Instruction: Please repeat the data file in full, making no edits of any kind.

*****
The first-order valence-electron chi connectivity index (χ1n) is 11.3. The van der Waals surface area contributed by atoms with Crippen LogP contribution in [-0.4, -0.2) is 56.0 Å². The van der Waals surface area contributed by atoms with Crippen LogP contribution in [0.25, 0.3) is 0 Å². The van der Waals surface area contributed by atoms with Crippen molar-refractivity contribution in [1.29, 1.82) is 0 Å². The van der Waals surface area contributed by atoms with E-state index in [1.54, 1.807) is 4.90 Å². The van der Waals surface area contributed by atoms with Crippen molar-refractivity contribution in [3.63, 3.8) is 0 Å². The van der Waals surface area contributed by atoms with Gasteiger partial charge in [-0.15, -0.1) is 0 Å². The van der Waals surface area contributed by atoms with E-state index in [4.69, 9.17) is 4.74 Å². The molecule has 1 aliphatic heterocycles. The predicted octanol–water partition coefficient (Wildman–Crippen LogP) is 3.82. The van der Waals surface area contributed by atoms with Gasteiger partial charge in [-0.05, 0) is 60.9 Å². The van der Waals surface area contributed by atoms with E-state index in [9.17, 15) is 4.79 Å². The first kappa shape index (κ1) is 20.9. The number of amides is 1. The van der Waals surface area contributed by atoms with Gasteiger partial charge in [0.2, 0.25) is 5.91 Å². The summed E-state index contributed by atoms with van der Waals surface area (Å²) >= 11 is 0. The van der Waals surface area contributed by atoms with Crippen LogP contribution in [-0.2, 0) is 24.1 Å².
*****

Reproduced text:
The first-order valence-electron chi connectivity index (χ1n) is 11.3. The van der Waals surface area contributed by atoms with Crippen LogP contribution in [-0.4, -0.2) is 56.0 Å². The van der Waals surface area contributed by atoms with Crippen LogP contribution in [0.25, 0.3) is 0 Å². The van der Waals surface area contributed by atoms with Crippen molar-refractivity contribution in [1.29, 1.82) is 0 Å². The van der Waals surface area contributed by atoms with E-state index in [1.54, 1.807) is 4.90 Å². The van der Waals surface area contributed by atoms with Crippen molar-refractivity contribution in [3.63, 3.8) is 0 Å². The van der Waals surface area contributed by atoms with Gasteiger partial charge in [-0.15, -0.1) is 0 Å². The van der Waals surface area contributed by atoms with E-state index in [4.69, 9.17) is 4.74 Å². The molecule has 1 aliphatic heterocycles. The predicted octanol–water partition coefficient (Wildman–Crippen LogP) is 3.82. The van der Waals surface area contributed by atoms with Gasteiger partial charge in [-0.05, 0) is 60.9 Å². The van der Waals surface area contributed by atoms with E-state index in [9.17, 15) is 4.79 Å². The first kappa shape index (κ1) is 20.9. The number of amides is 1. The van der Waals surface area contributed by atoms with Gasteiger partial charge in [0.2, 0.25) is 5.91 Å². The summed E-state index contributed by atoms with van der Waals surface area (Å²) >= 11 is 0. The van der Waals surface area contributed by atoms with Crippen LogP contribution in [-0.2, 0) is 24.1 Å².